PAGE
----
Many Ukrainians who have come to the UK are struggling to find work because their qualifications are not recognised and due to language difficulties
Many Ukrainians who have come to the UK are struggling to find work because their qualifications are not recognised and due to language difficulties, a survey suggests.
Most who have fled the war in their homeland to come to Britain do not know how to access benefits or alter their visas now they have arrived, the findings also indicate, as well as revealing how some feel nervous, anxious or depressed.
Experimental research by the Office for National Statistics (ONS) questioned a sample of adults who had arrived in the UK by mid-April under Ukraine visa schemes.
Some 1,132 people took part in the online survey between July 20 and August 4, which was a follow-up questionnaire to the first of its kind carried out earlier this year.
The majority of respondents (93%) were still in the UK but 7% had left since April and the results were based on those who remained in the country at the time of the latest survey.
Hugh Stickland, from the ONS, said: “More Ukrainian nationals have now had time to find work since they first arrived in the UK.
“However, while a majority of those that aren’t working said they are likely or very likely to look for work, many are struggling to find work due to their qualifications gained abroad not being recognised by UK employers or who are struggling with the English language requirements.”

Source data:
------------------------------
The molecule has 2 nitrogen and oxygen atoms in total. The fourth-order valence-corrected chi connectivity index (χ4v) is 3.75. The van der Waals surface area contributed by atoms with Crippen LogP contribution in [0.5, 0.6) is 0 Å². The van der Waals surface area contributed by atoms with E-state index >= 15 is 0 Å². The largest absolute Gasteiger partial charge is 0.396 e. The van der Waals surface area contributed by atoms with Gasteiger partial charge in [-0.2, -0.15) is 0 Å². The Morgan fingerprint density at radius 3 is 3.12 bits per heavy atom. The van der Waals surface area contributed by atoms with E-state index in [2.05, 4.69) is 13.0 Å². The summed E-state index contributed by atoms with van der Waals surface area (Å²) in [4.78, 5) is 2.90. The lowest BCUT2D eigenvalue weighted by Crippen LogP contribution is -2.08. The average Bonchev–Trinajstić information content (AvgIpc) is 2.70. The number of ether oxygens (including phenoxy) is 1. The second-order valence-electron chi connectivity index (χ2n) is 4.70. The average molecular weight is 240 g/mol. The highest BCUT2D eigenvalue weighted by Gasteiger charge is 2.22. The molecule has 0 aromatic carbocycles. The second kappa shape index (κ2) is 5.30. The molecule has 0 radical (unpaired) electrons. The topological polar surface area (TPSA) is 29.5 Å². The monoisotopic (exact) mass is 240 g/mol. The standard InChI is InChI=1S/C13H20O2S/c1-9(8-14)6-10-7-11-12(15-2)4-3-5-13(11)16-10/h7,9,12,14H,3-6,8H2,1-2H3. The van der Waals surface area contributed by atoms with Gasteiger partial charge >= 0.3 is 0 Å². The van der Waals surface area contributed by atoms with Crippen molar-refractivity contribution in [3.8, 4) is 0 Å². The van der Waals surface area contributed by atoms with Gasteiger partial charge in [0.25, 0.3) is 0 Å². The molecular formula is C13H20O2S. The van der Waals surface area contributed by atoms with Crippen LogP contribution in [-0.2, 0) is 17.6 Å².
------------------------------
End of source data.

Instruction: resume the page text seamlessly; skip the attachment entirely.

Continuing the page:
The proportion of Ukrainian nationals employed in the UK has increased to 42% since the first survey and more respondents than before (37%) said they had enough money to support themselves for the next three months.
But almost half of the people who took part in the survey (47%) had “experienced some barriers to being able to take up work in the UK”, with the most common reason being because English language skills were not meeting the job requirements (58%).
Over half (51%) of respondents, however, indicated they could speak English well or very well. For reading and writing, this was 63% and 51%, respectively.
Of those with a qualification gained outside the UK, 43% indicated that UK employers had generally not recognised their qualifications when applying for jobs.
According to the findings, most respondents said they did not understand very well or at all well how to apply to extend or change their visa (69%), or what state benefits they may be eligible for (58%).
Around one in five (21%) respondents reported feeling nervous, anxious or on edge for more than half the days or nearly every day in the fortnight before filling out the survey.
Some 16% reported feeling down, depressed or hopeless for more than half the days or nearly every day in that period.
The Government launched two visa schemes in March so those fleeing the conflict in Ukraine could come to the UK for up to three years.
The family scheme allows Ukrainian nationals and their relatives to join other family already living in the UK, while Homes for Ukraine allows Ukrainian nationals and their relatives to come to the UK if they have a sponsor who can provide accommodation.
Almost half (47%) of those who took part in the survey said they thought they would stay in the UK for at least a year, with 28% intending to stay for at least three years.
The ONS carried out the second UK Humanitarian Response Insight Survey in a bid to “understand the opinions and experiences of those arriving in the UK” under the schemes, but said “care needs to be taken” when interpreting the findings.
Some 118,000 people had arrived in the UK under the Ukraine visa schemes as of Monday, according to Government figures.
By Tuesday, around 208,500 applications had been submitted and 179,000 visas had been granted.